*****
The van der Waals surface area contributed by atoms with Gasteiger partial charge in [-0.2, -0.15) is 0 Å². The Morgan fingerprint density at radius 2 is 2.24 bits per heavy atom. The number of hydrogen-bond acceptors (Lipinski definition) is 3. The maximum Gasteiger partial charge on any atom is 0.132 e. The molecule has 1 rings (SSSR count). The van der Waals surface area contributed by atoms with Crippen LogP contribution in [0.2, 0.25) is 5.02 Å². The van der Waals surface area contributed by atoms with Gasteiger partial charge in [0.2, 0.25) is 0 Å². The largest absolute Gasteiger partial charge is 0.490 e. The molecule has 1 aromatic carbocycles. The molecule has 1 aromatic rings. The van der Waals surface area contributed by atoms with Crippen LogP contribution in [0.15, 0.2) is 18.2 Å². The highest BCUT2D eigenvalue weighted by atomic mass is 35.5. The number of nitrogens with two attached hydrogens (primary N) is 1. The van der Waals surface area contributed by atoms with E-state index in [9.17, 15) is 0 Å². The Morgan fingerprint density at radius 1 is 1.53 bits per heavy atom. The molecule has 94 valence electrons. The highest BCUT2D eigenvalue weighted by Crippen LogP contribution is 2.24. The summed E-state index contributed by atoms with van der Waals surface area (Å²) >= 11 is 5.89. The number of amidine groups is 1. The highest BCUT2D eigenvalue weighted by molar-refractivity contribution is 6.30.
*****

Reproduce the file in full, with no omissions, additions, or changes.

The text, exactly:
The van der Waals surface area contributed by atoms with Gasteiger partial charge in [-0.2, -0.15) is 0 Å². The Morgan fingerprint density at radius 2 is 2.24 bits per heavy atom. The number of hydrogen-bond acceptors (Lipinski definition) is 3. The maximum Gasteiger partial charge on any atom is 0.132 e. The molecule has 1 rings (SSSR count). The van der Waals surface area contributed by atoms with Crippen LogP contribution in [0.2, 0.25) is 5.02 Å². The van der Waals surface area contributed by atoms with Gasteiger partial charge in [0.2, 0.25) is 0 Å². The largest absolute Gasteiger partial charge is 0.490 e. The molecule has 1 aromatic carbocycles. The molecule has 1 aromatic rings. The van der Waals surface area contributed by atoms with Crippen LogP contribution in [0.15, 0.2) is 18.2 Å². The highest BCUT2D eigenvalue weighted by atomic mass is 35.5. The number of nitrogens with two attached hydrogens (primary N) is 1. The van der Waals surface area contributed by atoms with E-state index in [9.17, 15) is 0 Å². The Morgan fingerprint density at radius 1 is 1.53 bits per heavy atom. The molecule has 94 valence electrons. The highest BCUT2D eigenvalue weighted by Crippen LogP contribution is 2.24. The summed E-state index contributed by atoms with van der Waals surface area (Å²) >= 11 is 5.89. The number of amidine groups is 1. The highest BCUT2D eigenvalue weighted by molar-refractivity contribution is 6.30.